Last night's Sunnyside School Board retreat focused a great deal on reviewing their work together as a board and as individuals.
The school board first looked at an evaluation conducted by Ventures for Excellence. Each board member was interviewed by Vic Cottrell from Ventures for Excellence, and was asked the same 36 core questions focused on their purpose as a board member, their relationships among each other and with the school community, and decision-making and accountability.
The board scored well with Venture, especially in understanding their purpose and having important goals.
When asked by Cottrell about their goals, board members emphasized student achievement and a desire to advocate and communicate with students and the community. Cottrell revealed in his results that the board is "focused in making sure they are accenting the power and importance of a quality education for all students in the district regardless of racial, linguistic or family background."
He continued by saying, "We are increasingly impressed with the quality of people on the board as well as the ways in which they have continued to grow and develop..."
The board then moved on to review their own personal evaluations which, above all else, revealed the board's strong desire to do even more than they have already accomplished.
While the board has been recognized as a board of distinction by the Washington State School Directors Association, they have selected areas in which they think they can improve upon.
Director Rocky Simmons says he'd like to be more involved in the schools and more visible in the classrooms and at events.
Simmons added he sees his fellow board members committing a great deal of time to their assigned buildings and committees, but his work often limits his availability.
Meanwhile, Superintendent Rick Cole commended the board's work with the community and their efforts to become more visible in the community. Working on the school board is a huge time commitment already, he said, but every member of the board makes a real effort to become more involved and engaged with staff, students and parents.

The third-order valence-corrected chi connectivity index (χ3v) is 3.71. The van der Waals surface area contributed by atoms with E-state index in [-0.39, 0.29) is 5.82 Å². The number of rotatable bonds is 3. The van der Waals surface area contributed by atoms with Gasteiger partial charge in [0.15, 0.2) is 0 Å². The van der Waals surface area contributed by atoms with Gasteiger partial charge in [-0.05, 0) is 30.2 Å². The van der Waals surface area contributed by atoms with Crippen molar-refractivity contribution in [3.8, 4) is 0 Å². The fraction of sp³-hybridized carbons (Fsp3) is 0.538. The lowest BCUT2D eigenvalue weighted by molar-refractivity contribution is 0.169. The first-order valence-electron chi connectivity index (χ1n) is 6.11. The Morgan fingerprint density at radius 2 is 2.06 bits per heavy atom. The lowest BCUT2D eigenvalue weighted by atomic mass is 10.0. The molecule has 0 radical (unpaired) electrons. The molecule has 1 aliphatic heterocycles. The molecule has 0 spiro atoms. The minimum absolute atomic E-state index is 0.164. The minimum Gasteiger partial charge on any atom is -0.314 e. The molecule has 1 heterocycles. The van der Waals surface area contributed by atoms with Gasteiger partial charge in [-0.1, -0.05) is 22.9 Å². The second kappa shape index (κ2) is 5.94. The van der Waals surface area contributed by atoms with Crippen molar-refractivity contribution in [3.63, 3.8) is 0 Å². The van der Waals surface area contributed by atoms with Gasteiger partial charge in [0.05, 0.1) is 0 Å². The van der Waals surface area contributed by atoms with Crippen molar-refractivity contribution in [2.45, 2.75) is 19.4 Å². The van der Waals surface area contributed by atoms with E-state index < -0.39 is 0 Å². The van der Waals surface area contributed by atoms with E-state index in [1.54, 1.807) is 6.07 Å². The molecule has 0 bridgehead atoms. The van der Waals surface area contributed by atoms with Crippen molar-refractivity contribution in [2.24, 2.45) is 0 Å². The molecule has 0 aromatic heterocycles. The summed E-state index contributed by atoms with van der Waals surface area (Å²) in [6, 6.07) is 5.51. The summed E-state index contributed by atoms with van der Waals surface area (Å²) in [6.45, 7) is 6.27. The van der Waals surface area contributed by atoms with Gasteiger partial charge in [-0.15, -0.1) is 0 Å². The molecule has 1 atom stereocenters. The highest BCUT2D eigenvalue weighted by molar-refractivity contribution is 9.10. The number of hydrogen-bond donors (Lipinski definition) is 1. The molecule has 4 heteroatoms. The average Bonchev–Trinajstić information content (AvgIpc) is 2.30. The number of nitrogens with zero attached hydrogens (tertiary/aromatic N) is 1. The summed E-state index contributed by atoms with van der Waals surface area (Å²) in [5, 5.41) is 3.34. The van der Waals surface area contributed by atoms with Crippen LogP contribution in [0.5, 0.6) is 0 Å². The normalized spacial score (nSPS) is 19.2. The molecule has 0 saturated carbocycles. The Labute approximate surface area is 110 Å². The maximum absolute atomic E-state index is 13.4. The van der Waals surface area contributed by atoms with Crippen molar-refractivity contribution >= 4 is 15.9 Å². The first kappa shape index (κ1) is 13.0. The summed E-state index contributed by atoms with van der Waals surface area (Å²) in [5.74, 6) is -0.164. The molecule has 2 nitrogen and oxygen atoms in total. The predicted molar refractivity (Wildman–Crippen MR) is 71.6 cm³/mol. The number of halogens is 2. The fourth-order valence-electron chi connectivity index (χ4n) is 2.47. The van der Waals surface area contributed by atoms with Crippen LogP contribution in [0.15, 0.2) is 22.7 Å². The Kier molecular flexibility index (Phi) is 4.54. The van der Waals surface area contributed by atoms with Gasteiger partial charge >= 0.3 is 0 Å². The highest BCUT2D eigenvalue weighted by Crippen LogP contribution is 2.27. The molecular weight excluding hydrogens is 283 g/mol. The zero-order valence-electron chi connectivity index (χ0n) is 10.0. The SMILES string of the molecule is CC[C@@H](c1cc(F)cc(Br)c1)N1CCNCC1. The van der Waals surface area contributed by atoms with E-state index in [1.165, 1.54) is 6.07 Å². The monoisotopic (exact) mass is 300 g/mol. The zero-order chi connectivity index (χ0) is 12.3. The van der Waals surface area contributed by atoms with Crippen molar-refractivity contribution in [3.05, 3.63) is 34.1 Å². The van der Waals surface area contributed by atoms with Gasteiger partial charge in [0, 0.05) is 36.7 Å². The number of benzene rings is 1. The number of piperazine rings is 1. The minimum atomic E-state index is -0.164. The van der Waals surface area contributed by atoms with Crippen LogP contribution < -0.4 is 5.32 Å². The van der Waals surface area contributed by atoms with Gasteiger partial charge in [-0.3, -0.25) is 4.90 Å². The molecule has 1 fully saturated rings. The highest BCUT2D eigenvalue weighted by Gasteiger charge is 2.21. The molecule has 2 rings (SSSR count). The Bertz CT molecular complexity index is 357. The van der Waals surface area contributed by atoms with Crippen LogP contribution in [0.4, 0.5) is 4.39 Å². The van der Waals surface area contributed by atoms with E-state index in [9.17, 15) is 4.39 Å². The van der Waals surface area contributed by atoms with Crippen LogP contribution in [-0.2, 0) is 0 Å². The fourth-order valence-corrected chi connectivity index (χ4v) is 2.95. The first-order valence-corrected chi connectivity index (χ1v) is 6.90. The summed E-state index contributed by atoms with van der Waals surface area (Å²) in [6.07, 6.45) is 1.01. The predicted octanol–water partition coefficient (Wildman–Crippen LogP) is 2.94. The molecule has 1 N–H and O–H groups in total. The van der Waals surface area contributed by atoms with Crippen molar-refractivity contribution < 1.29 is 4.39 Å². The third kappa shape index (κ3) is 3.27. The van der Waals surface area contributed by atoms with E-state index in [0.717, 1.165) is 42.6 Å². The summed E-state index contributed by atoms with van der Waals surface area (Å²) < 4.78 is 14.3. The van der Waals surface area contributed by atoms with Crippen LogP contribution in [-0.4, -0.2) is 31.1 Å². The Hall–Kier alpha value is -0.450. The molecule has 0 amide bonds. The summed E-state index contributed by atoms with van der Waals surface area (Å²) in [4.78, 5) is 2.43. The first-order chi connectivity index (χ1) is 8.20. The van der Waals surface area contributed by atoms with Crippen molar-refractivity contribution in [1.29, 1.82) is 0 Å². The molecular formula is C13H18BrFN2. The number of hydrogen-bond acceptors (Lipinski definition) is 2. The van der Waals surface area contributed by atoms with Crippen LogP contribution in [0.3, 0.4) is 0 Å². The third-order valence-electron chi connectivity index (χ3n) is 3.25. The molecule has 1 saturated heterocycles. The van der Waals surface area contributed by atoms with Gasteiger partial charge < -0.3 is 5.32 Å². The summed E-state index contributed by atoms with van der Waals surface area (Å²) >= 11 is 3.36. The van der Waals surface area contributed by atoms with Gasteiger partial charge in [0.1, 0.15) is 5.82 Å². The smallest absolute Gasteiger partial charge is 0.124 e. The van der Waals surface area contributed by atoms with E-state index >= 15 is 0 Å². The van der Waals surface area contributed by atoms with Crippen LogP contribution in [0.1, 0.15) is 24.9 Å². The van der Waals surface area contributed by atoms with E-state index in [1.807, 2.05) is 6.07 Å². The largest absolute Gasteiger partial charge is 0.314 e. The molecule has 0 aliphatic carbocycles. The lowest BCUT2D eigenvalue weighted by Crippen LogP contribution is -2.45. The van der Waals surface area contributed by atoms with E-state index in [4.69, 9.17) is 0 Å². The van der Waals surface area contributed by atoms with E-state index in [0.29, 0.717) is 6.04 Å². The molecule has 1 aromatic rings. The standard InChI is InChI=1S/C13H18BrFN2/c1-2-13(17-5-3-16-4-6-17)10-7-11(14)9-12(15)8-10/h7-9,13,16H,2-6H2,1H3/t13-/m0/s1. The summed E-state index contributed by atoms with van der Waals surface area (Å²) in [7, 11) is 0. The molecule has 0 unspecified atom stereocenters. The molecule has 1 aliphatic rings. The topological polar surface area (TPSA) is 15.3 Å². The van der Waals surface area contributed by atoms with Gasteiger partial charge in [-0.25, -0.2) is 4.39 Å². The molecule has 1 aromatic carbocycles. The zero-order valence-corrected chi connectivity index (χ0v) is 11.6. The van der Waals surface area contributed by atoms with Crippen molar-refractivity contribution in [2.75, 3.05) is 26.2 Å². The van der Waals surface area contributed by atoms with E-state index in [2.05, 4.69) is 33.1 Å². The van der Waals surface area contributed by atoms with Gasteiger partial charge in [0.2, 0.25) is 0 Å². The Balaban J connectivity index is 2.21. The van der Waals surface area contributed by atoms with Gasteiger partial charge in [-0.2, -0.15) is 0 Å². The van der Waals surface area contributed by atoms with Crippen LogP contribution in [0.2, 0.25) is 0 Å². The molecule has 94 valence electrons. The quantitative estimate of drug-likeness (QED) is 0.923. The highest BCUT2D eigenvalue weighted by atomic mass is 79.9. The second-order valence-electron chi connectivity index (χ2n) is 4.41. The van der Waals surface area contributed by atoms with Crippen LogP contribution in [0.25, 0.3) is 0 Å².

Cole also highly praised the board for its work with data and setting goals based on that data.
The board has received regular updates on student achievement at each school board meeting and they have used that data to measure the success of their programs and policies. This method of truly incorporating and utilizing data is unique among school boards, according to Cole, and the Sunnyside School Board's methods are being replicated by other school districts.
To conclude their evaluation discussion, the board took a survey to identify any areas they may view their teamwork as dysfunctional. Cole was pleased to see that the board works together exceedingly well as a team, though much was discussed about transitioning new board members into the group.
Director Michelle Perry is the newest board member, but because of the amount of work the board has been doing with the Summit and Merit grants, the changes at all the schools and their heavy work with data, the board generally agreed Perry had a lot of work to catch up on when she joined the group.
"Every time you get a new board member the board changes," Board Director Steve Carpenter said. "A new member on the board changes the dynamics."
But in the end, it was all about building relationships and learning all the nuances and quirks about the other board members.
The key to a successful team, Cole said, is that regardless of any bad days or exchanges, the board members are able to work through their problems and let things go.
The school board will hold a second retreat later tonight (Thursday).